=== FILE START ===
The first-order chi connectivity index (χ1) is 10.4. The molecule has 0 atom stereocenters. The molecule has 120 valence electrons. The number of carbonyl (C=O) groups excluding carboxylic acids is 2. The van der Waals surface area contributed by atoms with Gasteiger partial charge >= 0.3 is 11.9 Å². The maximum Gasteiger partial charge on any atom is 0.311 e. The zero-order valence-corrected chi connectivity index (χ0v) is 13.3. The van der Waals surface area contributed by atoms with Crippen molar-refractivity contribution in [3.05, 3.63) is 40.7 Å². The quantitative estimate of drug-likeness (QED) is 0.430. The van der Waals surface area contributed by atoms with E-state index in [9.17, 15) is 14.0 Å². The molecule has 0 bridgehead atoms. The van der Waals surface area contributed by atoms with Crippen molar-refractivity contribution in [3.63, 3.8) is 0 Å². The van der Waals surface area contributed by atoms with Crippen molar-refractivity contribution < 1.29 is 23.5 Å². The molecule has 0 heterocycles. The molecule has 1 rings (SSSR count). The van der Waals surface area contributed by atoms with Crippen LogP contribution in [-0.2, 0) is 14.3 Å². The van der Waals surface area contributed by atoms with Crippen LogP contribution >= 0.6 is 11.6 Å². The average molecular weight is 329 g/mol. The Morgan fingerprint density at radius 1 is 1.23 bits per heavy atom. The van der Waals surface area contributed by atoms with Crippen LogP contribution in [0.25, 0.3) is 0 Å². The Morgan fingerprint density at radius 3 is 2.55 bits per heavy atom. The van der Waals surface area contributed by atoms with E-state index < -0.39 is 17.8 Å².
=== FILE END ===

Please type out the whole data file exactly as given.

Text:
The first-order chi connectivity index (χ1) is 10.4. The molecule has 0 atom stereocenters. The molecule has 120 valence electrons. The number of carbonyl (C=O) groups excluding carboxylic acids is 2. The van der Waals surface area contributed by atoms with Gasteiger partial charge >= 0.3 is 11.9 Å². The maximum Gasteiger partial charge on any atom is 0.311 e. The zero-order valence-corrected chi connectivity index (χ0v) is 13.3. The van der Waals surface area contributed by atoms with Crippen molar-refractivity contribution in [3.05, 3.63) is 40.7 Å². The quantitative estimate of drug-likeness (QED) is 0.430. The van der Waals surface area contributed by atoms with E-state index in [9.17, 15) is 14.0 Å². The molecule has 0 bridgehead atoms. The van der Waals surface area contributed by atoms with Crippen molar-refractivity contribution in [3.63, 3.8) is 0 Å². The van der Waals surface area contributed by atoms with Crippen molar-refractivity contribution < 1.29 is 23.5 Å². The molecule has 0 heterocycles. The molecule has 1 rings (SSSR count). The van der Waals surface area contributed by atoms with Crippen LogP contribution in [-0.2, 0) is 14.3 Å². The van der Waals surface area contributed by atoms with Crippen LogP contribution >= 0.6 is 11.6 Å². The average molecular weight is 329 g/mol. The Morgan fingerprint density at radius 1 is 1.23 bits per heavy atom. The van der Waals surface area contributed by atoms with Crippen LogP contribution in [0.25, 0.3) is 0 Å². The Morgan fingerprint density at radius 3 is 2.55 bits per heavy atom. The van der Waals surface area contributed by atoms with E-state index < -0.39 is 17.8 Å².